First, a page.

Through the Easter Season we read from the Acts of the Apostles of the importance of Jerusalem. It is the place where Jesus eats the Last Supper, and where "he suffered under Pontius Pilate, was crucified, died and was buried".
It is also the place which, crucially, sees the discovery of the empty tomb on Easter Day and is the first place to hear that proclamation which echoes down through the centuries: "He is no longer here; he is Risen." Repentance for the forgiveness of sins is preached to the whole world "beginning from Jerusalem" (Luke 24:47) and that preaching continues to this day. Jerusalem, and the Holy Land, is at the heart of our understanding of who we are as followers of the way of Jesus; this is why it is so heart-rending to see the place on Earth which witnessed the Lord's suffering, death and resurrection in such a state of war and conflict.
And yet we are known as Roman Catholic, not Jerusalem Catholic. Why is this? It was in Rome that two great figures of the early Church, Peter and Paul, gave their lives in witness to their faith in Jesus, Risen from the dead and faithful to his promise that "I am with you always". They were not the last to shed their blood in profession of their faith, either in that city or indeed in other parts of the then Roman empire. However, these "two princes", Peter and Paul, came to stand for the fidelity of many to their faith – and the price they were called to pay for that faith.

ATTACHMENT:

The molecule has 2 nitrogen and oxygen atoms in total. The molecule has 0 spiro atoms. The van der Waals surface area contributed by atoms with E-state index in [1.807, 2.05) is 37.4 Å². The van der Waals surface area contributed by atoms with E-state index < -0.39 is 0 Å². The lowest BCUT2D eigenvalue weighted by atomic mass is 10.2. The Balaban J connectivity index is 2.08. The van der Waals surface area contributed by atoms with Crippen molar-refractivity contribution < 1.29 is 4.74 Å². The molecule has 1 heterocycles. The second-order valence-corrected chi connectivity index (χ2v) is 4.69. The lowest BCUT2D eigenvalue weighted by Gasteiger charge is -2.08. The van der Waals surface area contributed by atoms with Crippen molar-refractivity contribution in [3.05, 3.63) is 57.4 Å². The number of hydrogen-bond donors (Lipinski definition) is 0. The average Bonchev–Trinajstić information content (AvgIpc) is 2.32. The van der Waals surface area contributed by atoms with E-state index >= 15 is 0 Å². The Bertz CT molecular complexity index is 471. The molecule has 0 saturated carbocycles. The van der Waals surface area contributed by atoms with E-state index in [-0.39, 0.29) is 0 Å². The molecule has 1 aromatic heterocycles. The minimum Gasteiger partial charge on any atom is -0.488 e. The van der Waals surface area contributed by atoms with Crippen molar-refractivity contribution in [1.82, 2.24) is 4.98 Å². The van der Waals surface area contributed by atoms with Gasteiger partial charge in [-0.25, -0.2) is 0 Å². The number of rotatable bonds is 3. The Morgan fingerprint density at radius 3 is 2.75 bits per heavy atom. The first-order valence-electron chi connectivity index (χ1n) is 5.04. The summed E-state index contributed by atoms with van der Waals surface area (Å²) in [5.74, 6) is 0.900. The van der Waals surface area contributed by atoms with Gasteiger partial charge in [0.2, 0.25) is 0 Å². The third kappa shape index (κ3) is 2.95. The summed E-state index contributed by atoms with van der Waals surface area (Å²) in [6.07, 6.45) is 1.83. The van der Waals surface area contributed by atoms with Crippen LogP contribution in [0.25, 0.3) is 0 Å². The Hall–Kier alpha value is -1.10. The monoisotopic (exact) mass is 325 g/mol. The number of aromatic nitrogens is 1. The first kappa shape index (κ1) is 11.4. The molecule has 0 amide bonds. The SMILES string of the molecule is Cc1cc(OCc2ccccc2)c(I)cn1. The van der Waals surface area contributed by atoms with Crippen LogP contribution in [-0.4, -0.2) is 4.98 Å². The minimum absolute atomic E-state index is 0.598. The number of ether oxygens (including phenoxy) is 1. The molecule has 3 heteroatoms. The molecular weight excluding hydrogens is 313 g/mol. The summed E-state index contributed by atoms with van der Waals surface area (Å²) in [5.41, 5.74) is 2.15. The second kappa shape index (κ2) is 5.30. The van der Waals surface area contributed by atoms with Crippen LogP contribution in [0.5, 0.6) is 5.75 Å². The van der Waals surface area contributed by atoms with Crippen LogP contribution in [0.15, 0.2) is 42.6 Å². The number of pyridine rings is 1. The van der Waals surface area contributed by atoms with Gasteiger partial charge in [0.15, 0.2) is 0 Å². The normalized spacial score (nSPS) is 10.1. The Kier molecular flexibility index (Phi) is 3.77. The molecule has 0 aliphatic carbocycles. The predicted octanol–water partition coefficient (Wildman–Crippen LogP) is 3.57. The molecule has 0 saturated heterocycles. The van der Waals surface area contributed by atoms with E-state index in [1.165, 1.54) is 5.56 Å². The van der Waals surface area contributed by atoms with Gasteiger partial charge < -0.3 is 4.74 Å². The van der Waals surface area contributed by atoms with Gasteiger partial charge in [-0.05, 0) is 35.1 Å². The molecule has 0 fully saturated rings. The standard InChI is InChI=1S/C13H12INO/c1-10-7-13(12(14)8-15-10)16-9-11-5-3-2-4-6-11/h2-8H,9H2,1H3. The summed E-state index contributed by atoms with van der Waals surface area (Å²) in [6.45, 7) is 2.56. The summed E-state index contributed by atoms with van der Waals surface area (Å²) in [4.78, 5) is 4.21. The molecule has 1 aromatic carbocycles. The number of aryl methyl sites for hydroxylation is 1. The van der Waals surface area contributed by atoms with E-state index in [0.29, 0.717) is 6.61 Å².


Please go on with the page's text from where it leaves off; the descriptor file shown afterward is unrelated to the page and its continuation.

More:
The feast of these two martyrs is kept at the end of June, this year not on the familiar 29th of the month but on the nearest Sunday (28th). It is an opportunity to express our gratitude for the faith that has been handed on to us. It is also a challenge that we may: "preach Thee, too, as love knows how by kindly word and virtuous life".